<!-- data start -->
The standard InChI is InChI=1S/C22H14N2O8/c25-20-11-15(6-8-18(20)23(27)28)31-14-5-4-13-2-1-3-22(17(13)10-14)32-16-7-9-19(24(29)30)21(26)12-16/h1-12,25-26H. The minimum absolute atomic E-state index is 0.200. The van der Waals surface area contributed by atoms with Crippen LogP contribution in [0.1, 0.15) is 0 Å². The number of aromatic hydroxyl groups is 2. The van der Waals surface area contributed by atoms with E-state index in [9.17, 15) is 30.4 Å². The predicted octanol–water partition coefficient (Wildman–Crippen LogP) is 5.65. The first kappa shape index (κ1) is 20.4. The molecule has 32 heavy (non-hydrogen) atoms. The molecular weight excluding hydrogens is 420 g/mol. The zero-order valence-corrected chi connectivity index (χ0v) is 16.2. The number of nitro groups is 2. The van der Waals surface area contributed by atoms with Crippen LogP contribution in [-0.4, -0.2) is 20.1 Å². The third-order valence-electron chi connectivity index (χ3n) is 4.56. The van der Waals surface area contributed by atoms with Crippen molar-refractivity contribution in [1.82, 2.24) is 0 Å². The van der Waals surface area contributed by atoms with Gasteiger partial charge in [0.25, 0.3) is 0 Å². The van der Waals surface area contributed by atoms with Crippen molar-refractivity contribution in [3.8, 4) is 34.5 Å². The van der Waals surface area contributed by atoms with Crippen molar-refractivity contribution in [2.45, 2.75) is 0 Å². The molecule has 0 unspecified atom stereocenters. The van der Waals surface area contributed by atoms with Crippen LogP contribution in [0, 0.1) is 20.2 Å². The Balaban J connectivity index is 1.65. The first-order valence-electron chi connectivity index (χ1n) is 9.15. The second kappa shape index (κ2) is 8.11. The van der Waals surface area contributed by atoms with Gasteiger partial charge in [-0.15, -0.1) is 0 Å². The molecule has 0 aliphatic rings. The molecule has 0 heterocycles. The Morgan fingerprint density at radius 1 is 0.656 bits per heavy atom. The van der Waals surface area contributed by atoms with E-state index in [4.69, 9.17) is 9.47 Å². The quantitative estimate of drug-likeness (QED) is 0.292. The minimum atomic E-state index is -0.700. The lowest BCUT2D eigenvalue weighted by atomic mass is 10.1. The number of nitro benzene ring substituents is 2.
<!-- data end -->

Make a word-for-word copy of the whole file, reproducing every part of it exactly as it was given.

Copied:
The standard InChI is InChI=1S/C22H14N2O8/c25-20-11-15(6-8-18(20)23(27)28)31-14-5-4-13-2-1-3-22(17(13)10-14)32-16-7-9-19(24(29)30)21(26)12-16/h1-12,25-26H. The minimum absolute atomic E-state index is 0.200. The van der Waals surface area contributed by atoms with Crippen LogP contribution in [0.1, 0.15) is 0 Å². The number of aromatic hydroxyl groups is 2. The van der Waals surface area contributed by atoms with E-state index in [9.17, 15) is 30.4 Å². The predicted octanol–water partition coefficient (Wildman–Crippen LogP) is 5.65. The first kappa shape index (κ1) is 20.4. The molecule has 32 heavy (non-hydrogen) atoms. The molecular weight excluding hydrogens is 420 g/mol. The zero-order valence-corrected chi connectivity index (χ0v) is 16.2. The number of nitro groups is 2. The van der Waals surface area contributed by atoms with Crippen LogP contribution in [-0.4, -0.2) is 20.1 Å². The third-order valence-electron chi connectivity index (χ3n) is 4.56. The van der Waals surface area contributed by atoms with Crippen molar-refractivity contribution in [1.82, 2.24) is 0 Å². The van der Waals surface area contributed by atoms with Gasteiger partial charge in [0.25, 0.3) is 0 Å². The van der Waals surface area contributed by atoms with Crippen molar-refractivity contribution in [3.8, 4) is 34.5 Å². The van der Waals surface area contributed by atoms with Crippen molar-refractivity contribution in [2.45, 2.75) is 0 Å². The molecule has 0 unspecified atom stereocenters. The van der Waals surface area contributed by atoms with Crippen LogP contribution in [0, 0.1) is 20.2 Å². The Balaban J connectivity index is 1.65. The first-order valence-electron chi connectivity index (χ1n) is 9.15. The second kappa shape index (κ2) is 8.11. The van der Waals surface area contributed by atoms with Gasteiger partial charge in [-0.15, -0.1) is 0 Å². The molecule has 0 aliphatic rings. The molecule has 0 heterocycles. The Morgan fingerprint density at radius 1 is 0.656 bits per heavy atom. The van der Waals surface area contributed by atoms with E-state index in [4.69, 9.17) is 9.47 Å². The quantitative estimate of drug-likeness (QED) is 0.292. The minimum atomic E-state index is -0.700. The lowest BCUT2D eigenvalue weighted by atomic mass is 10.1. The number of nitro benzene ring substituents is 2.